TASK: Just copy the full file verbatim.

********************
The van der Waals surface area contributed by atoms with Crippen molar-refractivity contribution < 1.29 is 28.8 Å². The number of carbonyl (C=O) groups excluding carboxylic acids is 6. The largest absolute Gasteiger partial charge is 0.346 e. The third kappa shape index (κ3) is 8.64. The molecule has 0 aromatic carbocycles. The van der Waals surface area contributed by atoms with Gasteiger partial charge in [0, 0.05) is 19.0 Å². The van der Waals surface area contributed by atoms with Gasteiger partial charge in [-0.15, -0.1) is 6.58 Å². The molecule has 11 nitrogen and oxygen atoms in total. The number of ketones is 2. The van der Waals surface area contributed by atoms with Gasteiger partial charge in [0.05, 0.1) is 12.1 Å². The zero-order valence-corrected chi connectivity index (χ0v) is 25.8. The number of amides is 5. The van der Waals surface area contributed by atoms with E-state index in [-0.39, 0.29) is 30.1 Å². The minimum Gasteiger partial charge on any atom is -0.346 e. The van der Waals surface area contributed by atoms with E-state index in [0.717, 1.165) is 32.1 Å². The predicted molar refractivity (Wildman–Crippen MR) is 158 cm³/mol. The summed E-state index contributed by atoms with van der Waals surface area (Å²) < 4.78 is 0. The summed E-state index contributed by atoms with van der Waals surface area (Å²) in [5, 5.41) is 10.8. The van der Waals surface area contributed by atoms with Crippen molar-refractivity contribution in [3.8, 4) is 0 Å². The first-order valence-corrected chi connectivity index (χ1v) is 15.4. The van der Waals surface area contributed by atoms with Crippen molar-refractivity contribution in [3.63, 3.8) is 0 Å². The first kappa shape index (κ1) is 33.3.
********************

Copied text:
The van der Waals surface area contributed by atoms with Crippen molar-refractivity contribution < 1.29 is 28.8 Å². The number of carbonyl (C=O) groups excluding carboxylic acids is 6. The largest absolute Gasteiger partial charge is 0.346 e. The third kappa shape index (κ3) is 8.64. The molecule has 0 aromatic carbocycles. The van der Waals surface area contributed by atoms with Gasteiger partial charge in [0, 0.05) is 19.0 Å². The van der Waals surface area contributed by atoms with Gasteiger partial charge in [-0.15, -0.1) is 6.58 Å². The molecule has 11 nitrogen and oxygen atoms in total. The number of ketones is 2. The van der Waals surface area contributed by atoms with Gasteiger partial charge in [0.05, 0.1) is 12.1 Å². The zero-order valence-corrected chi connectivity index (χ0v) is 25.8. The number of amides is 5. The van der Waals surface area contributed by atoms with E-state index in [-0.39, 0.29) is 30.1 Å². The minimum Gasteiger partial charge on any atom is -0.346 e. The van der Waals surface area contributed by atoms with E-state index in [0.717, 1.165) is 32.1 Å². The predicted molar refractivity (Wildman–Crippen MR) is 158 cm³/mol. The summed E-state index contributed by atoms with van der Waals surface area (Å²) < 4.78 is 0. The summed E-state index contributed by atoms with van der Waals surface area (Å²) in [5, 5.41) is 10.8. The van der Waals surface area contributed by atoms with Crippen molar-refractivity contribution in [3.8, 4) is 0 Å². The first-order valence-corrected chi connectivity index (χ1v) is 15.4. The van der Waals surface area contributed by atoms with Crippen molar-refractivity contribution in [3.63, 3.8) is 0 Å². The first kappa shape index (κ1) is 33.3.